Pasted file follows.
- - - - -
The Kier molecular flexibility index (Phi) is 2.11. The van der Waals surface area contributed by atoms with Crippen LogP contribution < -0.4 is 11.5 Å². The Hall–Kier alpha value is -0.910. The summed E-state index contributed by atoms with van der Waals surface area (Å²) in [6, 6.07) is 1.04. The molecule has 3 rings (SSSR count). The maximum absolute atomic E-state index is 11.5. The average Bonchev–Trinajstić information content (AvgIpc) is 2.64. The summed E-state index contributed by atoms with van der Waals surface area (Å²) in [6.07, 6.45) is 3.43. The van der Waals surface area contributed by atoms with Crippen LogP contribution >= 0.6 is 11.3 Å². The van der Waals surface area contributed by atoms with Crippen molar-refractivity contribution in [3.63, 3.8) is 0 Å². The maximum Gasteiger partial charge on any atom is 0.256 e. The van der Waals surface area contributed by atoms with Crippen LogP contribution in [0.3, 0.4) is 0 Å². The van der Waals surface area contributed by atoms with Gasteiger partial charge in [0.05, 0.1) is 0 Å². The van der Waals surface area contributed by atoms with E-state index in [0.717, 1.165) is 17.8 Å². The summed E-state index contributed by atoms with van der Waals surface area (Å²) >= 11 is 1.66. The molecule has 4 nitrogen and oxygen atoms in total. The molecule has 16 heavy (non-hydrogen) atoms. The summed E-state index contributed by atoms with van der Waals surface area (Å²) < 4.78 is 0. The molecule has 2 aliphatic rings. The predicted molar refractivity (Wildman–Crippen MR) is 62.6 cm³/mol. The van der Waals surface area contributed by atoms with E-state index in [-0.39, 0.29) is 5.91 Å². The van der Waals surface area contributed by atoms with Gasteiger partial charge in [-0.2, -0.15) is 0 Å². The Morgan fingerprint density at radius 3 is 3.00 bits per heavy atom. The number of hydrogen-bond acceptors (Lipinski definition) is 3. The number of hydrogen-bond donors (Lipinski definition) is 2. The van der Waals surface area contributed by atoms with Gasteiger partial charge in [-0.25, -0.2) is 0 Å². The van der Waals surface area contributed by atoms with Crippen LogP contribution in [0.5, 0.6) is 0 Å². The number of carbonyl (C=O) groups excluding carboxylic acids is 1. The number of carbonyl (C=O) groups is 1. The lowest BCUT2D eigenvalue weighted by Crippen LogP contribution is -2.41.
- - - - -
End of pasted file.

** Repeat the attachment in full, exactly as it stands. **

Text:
The Kier molecular flexibility index (Phi) is 2.11. The van der Waals surface area contributed by atoms with Crippen LogP contribution < -0.4 is 11.5 Å². The Hall–Kier alpha value is -0.910. The summed E-state index contributed by atoms with van der Waals surface area (Å²) in [6, 6.07) is 1.04. The molecule has 3 rings (SSSR count). The maximum absolute atomic E-state index is 11.5. The average Bonchev–Trinajstić information content (AvgIpc) is 2.64. The summed E-state index contributed by atoms with van der Waals surface area (Å²) in [6.07, 6.45) is 3.43. The van der Waals surface area contributed by atoms with Crippen LogP contribution >= 0.6 is 11.3 Å². The van der Waals surface area contributed by atoms with Crippen molar-refractivity contribution in [3.63, 3.8) is 0 Å². The maximum Gasteiger partial charge on any atom is 0.256 e. The van der Waals surface area contributed by atoms with Crippen LogP contribution in [0.3, 0.4) is 0 Å². The van der Waals surface area contributed by atoms with Gasteiger partial charge in [0.05, 0.1) is 0 Å². The van der Waals surface area contributed by atoms with E-state index in [0.717, 1.165) is 17.8 Å². The summed E-state index contributed by atoms with van der Waals surface area (Å²) >= 11 is 1.66. The molecule has 4 nitrogen and oxygen atoms in total. The molecule has 16 heavy (non-hydrogen) atoms. The summed E-state index contributed by atoms with van der Waals surface area (Å²) < 4.78 is 0. The molecule has 2 aliphatic rings. The predicted molar refractivity (Wildman–Crippen MR) is 62.6 cm³/mol. The van der Waals surface area contributed by atoms with E-state index in [-0.39, 0.29) is 5.91 Å². The van der Waals surface area contributed by atoms with Gasteiger partial charge in [-0.2, -0.15) is 0 Å². The Morgan fingerprint density at radius 3 is 3.00 bits per heavy atom. The number of hydrogen-bond acceptors (Lipinski definition) is 3. The number of hydrogen-bond donors (Lipinski definition) is 2. The van der Waals surface area contributed by atoms with Gasteiger partial charge in [-0.25, -0.2) is 0 Å². The van der Waals surface area contributed by atoms with Crippen LogP contribution in [0.5, 0.6) is 0 Å². The number of carbonyl (C=O) groups excluding carboxylic acids is 1. The number of carbonyl (C=O) groups is 1. The lowest BCUT2D eigenvalue weighted by Crippen LogP contribution is -2.41.